Secure Hash Algorithm

Hashing is an algorithm that accepts data of any size and converts it to a fixed length. The main difference between hashing and encryption is that hashing is irreversible.

SHA is a series of cryptographic hash functions that are used to secure data. SHA consists of per-bit operations, modular additions, and compression functions. This function takes a message of arbitrary length. It reduces it to a fixed-length residue or message digest after performing a series of mathematically defined operations, which guarantees that any change in the message will change the hash value.

It is used for message authentication by transmitting the message with the hash value appended and recalculating the message hash value at the recipient's end using the same algorithm. If the hash value is different, the message is corrupted. These algorithms use the Digital Signature Algorithm (DSA) or Digital Signature Standard (DSS).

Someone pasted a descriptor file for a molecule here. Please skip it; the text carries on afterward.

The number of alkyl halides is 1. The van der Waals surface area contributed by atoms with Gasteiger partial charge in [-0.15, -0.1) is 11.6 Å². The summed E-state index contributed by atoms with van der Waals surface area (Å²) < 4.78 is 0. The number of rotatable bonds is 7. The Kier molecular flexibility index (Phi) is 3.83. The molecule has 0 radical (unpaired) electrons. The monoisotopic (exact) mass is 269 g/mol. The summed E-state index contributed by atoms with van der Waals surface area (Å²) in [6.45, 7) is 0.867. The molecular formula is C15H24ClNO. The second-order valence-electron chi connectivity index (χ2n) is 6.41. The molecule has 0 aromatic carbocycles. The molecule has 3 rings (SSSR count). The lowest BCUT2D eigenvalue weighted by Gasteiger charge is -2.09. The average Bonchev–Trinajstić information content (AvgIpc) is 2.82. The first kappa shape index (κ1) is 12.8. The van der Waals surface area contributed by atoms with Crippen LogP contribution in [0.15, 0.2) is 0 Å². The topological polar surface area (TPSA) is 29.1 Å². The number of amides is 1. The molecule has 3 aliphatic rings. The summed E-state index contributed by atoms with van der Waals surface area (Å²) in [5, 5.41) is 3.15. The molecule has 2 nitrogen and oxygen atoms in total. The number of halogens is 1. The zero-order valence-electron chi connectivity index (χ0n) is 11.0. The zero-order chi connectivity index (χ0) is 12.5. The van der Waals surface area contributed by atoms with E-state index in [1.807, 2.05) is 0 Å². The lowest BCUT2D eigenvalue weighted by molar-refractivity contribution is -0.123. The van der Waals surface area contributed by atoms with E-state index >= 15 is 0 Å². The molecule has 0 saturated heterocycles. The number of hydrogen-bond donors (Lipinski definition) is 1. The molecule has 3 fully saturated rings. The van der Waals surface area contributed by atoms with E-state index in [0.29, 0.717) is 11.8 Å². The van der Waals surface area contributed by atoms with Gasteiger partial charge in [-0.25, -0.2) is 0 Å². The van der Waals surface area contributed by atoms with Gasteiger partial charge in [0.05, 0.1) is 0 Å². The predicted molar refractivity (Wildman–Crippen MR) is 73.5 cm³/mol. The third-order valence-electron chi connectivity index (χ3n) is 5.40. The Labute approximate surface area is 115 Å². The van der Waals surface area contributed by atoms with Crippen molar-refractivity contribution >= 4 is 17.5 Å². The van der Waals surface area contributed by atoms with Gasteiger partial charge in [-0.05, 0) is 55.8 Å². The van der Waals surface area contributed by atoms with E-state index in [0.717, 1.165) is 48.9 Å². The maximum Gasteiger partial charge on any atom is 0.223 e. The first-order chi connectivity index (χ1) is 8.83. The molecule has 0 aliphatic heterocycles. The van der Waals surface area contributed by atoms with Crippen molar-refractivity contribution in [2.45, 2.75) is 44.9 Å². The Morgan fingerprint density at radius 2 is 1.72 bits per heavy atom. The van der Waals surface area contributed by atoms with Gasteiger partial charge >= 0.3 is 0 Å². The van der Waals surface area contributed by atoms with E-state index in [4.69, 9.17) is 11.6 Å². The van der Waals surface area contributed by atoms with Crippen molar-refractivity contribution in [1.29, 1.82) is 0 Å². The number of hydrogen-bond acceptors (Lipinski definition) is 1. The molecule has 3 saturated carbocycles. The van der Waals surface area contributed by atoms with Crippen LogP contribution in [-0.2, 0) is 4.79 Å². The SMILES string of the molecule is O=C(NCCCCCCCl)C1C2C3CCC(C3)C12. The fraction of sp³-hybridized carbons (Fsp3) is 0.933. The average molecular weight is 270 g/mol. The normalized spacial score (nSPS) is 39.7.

SHA Example

Message Authentication Code Function

The MAC scheme uses the key with the message. The recipient must know the key in order to calculate the MAC value. This helps the receiver of the message verify that the sender of the message has a shared key and that anyone without the key has sent or changed the message.

First, the sender calculates the MAC value and appends it to the transmitted message. The MAC is calculated and checked against the MAC values transmitted when the message is received. The receiver knows that the message has been changed if they do not match.